Auburn Union school board buys blinds, not cameras
The Auburn Union school board chose not to purchase a surveillance system on Wednesday, but opted instead for window blinds and network bandwidth upgrades.
The district’s board of trustees had postponed a decision on security cameras at its meeting in January to more extensively review proposals.
Following a crisis training session at the district office last week, an exercise usually reserved for teachers and administrators on school campuses, Board President Daniel Berlant said the board decided to make a different call for school safety.
“We made some other decisions that we felt were more life safety-related, especially after Sandy Hook,” he said. “Not all of our classrooms have blinds or some type of way to block the view into the classroom, and that’s a law enforcement recommendation … so we wanted to be able to add blinds to a number of our classrooms, and we felt that money was better spent to deal with that life safety risk versus security cameras to deter vandalism.”
The board gave direction to go out for bids on the blinds immediately. Berlant said an initial bid to install blinds where necessary on all five of the district’s campuses put the cost at about $20,000, due to the irregular size and shape of many of the school windows.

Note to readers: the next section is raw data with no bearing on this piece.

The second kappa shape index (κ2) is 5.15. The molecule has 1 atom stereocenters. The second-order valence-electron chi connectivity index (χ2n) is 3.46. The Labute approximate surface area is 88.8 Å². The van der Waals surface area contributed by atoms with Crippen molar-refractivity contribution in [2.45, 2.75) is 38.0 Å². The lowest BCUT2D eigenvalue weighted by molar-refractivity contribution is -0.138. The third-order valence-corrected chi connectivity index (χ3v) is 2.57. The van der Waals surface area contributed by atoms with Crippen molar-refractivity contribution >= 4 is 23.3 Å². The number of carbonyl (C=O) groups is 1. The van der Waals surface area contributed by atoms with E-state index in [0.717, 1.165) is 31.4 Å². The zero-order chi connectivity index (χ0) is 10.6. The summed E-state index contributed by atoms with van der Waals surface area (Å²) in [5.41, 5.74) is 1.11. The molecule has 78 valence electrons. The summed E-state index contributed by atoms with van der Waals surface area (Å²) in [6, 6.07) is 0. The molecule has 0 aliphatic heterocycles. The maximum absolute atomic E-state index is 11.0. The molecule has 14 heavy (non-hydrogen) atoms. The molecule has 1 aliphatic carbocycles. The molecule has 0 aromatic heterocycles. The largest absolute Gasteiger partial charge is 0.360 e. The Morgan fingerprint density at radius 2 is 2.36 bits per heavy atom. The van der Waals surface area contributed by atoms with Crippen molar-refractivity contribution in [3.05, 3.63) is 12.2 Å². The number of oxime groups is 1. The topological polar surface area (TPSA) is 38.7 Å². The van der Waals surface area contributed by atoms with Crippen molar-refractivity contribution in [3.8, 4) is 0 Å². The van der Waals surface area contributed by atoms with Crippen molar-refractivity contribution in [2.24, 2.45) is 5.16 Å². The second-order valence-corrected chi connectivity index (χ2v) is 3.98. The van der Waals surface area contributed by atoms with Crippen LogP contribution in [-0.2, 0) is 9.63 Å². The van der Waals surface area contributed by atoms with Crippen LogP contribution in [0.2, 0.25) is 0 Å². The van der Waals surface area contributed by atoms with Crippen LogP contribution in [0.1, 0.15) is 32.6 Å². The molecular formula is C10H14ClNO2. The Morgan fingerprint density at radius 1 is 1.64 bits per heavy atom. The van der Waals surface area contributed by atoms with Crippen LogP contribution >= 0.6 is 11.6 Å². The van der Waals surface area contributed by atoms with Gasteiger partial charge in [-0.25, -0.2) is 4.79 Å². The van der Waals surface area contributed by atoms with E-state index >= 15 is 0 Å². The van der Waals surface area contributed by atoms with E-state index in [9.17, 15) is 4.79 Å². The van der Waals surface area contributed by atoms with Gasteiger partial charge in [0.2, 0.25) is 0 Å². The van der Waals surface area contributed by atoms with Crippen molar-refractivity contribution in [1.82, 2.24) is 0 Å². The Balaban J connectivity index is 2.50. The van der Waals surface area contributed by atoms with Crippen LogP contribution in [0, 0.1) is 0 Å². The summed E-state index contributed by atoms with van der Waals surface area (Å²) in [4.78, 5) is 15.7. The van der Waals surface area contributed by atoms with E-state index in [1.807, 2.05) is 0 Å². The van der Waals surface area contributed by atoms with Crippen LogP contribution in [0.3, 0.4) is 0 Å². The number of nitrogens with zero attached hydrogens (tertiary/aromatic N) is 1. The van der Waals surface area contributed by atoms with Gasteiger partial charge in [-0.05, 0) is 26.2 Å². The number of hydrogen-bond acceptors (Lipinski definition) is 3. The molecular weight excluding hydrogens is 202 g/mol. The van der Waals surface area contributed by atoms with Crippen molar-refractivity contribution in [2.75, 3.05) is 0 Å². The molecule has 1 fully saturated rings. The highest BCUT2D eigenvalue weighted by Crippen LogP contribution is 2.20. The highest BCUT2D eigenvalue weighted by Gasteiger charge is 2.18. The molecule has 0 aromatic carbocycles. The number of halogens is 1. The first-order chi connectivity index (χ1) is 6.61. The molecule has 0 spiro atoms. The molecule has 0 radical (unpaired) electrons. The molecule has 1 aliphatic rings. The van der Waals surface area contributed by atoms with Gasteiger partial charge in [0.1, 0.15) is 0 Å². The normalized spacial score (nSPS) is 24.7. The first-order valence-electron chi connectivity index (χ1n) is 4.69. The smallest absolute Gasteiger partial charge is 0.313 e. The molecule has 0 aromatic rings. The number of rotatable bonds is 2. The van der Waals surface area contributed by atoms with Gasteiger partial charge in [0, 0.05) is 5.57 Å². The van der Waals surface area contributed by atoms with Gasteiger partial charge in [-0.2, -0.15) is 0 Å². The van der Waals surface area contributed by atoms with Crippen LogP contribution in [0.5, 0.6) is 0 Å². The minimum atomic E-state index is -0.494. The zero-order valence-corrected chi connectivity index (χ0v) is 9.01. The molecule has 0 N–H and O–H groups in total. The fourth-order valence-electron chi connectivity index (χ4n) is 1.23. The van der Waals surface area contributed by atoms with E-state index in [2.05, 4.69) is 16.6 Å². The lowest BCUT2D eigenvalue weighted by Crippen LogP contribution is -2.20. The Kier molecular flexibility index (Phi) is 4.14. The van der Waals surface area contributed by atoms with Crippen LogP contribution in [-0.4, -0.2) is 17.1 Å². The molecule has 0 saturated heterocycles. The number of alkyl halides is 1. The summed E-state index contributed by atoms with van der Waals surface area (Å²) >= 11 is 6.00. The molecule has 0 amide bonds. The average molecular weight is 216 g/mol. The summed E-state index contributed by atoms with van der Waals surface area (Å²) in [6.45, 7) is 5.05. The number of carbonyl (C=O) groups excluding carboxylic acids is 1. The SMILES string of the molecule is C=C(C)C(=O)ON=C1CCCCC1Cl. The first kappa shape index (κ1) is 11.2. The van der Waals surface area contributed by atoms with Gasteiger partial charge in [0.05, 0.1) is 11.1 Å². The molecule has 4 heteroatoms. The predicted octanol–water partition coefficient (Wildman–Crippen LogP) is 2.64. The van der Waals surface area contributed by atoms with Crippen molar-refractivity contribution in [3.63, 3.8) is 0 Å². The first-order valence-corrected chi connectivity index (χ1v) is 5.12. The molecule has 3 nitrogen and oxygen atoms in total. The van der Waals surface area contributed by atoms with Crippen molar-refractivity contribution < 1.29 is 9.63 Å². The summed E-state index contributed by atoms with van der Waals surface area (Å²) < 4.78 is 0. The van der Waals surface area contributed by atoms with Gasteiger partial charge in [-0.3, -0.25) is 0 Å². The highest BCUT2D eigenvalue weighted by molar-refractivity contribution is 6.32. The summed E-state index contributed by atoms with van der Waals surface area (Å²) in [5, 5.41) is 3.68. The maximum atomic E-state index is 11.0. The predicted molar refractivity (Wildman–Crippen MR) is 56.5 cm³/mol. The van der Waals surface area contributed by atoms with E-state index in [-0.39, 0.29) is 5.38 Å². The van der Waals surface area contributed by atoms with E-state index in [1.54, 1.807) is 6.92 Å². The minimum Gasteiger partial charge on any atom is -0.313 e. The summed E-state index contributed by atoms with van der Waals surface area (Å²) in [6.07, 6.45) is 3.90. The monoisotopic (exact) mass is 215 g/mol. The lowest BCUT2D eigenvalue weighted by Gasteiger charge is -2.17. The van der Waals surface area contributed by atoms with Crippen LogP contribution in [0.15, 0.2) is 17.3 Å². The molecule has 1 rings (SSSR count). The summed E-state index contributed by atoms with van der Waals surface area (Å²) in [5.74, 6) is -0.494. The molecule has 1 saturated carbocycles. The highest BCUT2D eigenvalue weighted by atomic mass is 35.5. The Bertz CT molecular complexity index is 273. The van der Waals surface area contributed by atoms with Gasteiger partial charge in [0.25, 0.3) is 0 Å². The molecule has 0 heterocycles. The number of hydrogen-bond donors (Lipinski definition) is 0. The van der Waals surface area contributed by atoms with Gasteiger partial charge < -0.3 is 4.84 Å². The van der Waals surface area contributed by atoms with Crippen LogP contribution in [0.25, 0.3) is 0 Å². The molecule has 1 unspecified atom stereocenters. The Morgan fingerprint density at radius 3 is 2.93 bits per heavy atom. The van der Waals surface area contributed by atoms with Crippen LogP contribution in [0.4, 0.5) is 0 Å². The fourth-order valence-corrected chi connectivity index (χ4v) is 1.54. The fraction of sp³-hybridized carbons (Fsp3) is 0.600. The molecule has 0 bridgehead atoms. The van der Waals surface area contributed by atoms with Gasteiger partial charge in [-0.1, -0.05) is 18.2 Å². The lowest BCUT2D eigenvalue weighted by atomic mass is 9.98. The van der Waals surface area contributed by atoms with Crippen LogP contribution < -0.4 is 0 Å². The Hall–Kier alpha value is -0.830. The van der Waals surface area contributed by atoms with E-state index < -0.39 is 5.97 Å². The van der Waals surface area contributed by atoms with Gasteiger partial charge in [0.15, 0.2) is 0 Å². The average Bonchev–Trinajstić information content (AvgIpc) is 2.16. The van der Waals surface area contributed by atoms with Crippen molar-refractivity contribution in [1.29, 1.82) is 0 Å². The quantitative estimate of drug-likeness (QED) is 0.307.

He said a decision about school security cameras is on hold indefinitely, and the board hopes the district’s alarm systems will ward off vandalism for now.
The board also approved an upgrade to the Local Area Network (LAN) internet service between the Placer County Office of Education and the district hub at E.V. Cain Middle School. Berlant said network bandwidth will soon increase from 10 megabytes per second to 100, allowing schools to facilitate more internet-connective devices without slowing the connection to impractical speeds.
“It allows us to permit more computers, wireless devices or even our own telephones to be using the network all at one time,” he said. “As we’re using more and more computers in the classroom, iPads in the classroom, it’s really slowed down our internet ability, because the infrastructure’s just not there.”
Berlant added that planning ahead is crucial when it comes to technology, and the bandwidth upgrade is just a quick fix in advance of expensive server upgrades to come.
“The district will be putting together a full technology plan, and that’s what we’ve asked to have done to start looking at how long and how much it will be to replace some of the systems and possibly the servers in our schools,” he said.
The bandwidth upgrade will raise the cost of the district’s current LAN contract with AT&T from $17,640 per year to $25,560 - an increase of $7,920.
Chief Business Officer Monica Williams said some of that purchase will be eligible for rebates through the e-rate system, a federal discount program for schools and libraries. She guessed the upgrades themselves would be done within a month, while the eventual server upgrades will be a “major undertaking” that has yet to be scheduled.
“We contacted AT&T (on Thursday), and it’s something they have to do at their end, and we are hoping it’s not going to take more than a few weeks,” she said. “We’re going to analyze how it’s improved things … while we are also looking at funding opportunities for other technology upgrades.”